These are natural ‘super’ foods, naturally high in iron. Dosage: As directed on label.
    8. ZINC and COPPER
      A Japanese study found that perhaps deficiencies of zinc, and not iron, is a major cause of anemia.  Zinc and copper in addition to iron, helps to build red blood cells.   Make sure zinc and cooper are balanced before supplementing with extra copper. Utilize a Hair Analysis test to determine zinc and copper levels. Dosage: Zinc 30-45 mg daily until levels are balanced. Copper 2-3 mg daily.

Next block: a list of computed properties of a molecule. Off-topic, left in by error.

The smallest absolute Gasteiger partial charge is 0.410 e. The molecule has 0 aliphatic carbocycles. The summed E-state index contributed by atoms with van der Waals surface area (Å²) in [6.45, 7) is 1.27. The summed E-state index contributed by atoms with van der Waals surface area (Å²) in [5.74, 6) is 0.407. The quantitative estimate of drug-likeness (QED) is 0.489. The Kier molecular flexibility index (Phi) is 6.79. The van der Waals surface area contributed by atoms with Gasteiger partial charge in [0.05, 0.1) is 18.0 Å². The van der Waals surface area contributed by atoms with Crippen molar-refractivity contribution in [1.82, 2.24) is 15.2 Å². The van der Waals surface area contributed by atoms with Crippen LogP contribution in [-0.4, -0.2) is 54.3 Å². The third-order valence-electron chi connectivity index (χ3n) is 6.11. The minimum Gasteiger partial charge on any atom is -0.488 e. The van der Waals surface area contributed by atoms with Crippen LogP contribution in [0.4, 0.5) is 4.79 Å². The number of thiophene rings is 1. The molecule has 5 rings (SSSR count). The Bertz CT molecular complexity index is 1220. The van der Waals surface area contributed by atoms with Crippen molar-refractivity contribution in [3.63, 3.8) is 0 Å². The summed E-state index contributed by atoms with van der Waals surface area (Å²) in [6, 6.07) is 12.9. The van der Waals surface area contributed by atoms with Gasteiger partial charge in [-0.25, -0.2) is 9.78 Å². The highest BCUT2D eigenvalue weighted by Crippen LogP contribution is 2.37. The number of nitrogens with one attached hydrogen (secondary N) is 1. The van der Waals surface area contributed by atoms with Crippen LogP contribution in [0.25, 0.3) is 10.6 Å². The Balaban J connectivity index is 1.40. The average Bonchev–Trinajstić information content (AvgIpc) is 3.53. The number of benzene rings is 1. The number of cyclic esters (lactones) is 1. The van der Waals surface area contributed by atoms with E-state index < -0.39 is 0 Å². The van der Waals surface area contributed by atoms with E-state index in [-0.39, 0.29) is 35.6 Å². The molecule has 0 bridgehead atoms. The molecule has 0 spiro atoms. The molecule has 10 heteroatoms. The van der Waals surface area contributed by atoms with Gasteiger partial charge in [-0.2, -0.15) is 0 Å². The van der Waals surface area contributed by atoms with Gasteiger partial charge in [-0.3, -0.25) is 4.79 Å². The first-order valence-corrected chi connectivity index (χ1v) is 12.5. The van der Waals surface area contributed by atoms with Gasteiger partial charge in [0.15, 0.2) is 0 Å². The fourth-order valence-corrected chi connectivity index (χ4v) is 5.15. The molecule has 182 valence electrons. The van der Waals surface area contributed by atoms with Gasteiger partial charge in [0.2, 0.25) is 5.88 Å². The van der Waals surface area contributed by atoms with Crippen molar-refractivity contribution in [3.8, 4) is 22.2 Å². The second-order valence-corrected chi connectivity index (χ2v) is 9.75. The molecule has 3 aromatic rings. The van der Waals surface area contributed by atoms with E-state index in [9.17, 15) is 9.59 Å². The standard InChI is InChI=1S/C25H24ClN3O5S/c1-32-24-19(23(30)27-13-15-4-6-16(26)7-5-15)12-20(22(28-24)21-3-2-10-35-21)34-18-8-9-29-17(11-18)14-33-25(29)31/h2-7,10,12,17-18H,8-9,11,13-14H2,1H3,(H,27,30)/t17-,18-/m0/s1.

9. BORON
      Supplementation of Boron to subjects who had previously had low levels showed increases in blood hemoglobin concentrations.  Boron appears to be more effective when combined with folic acid. Dosage: 2 or more mg daily, as directed by a qualified practitioner.
    10. YELLOW DOCK ROOT and other HERBS
      There is a healthy amount of iron in American Yellow Dock Root (a close relative of the Chinese He Shou Wu). The reason Yellow Dock has such high iron content lends toward its ability to attract it form the earth and assimilate it so well. Other herbs with iron binding abilities include Nettles, Chickweed, Astragalus, and Witharia. Dosage: As directed on label.
    11. COENZYME Q10
      This antioxidant supports the immune system’s detoxification of free-radicals that may cause the destruction of red blood cells. Dosage: 50-100 mg a day.

    Excessive Iron (high Ferritin Levels)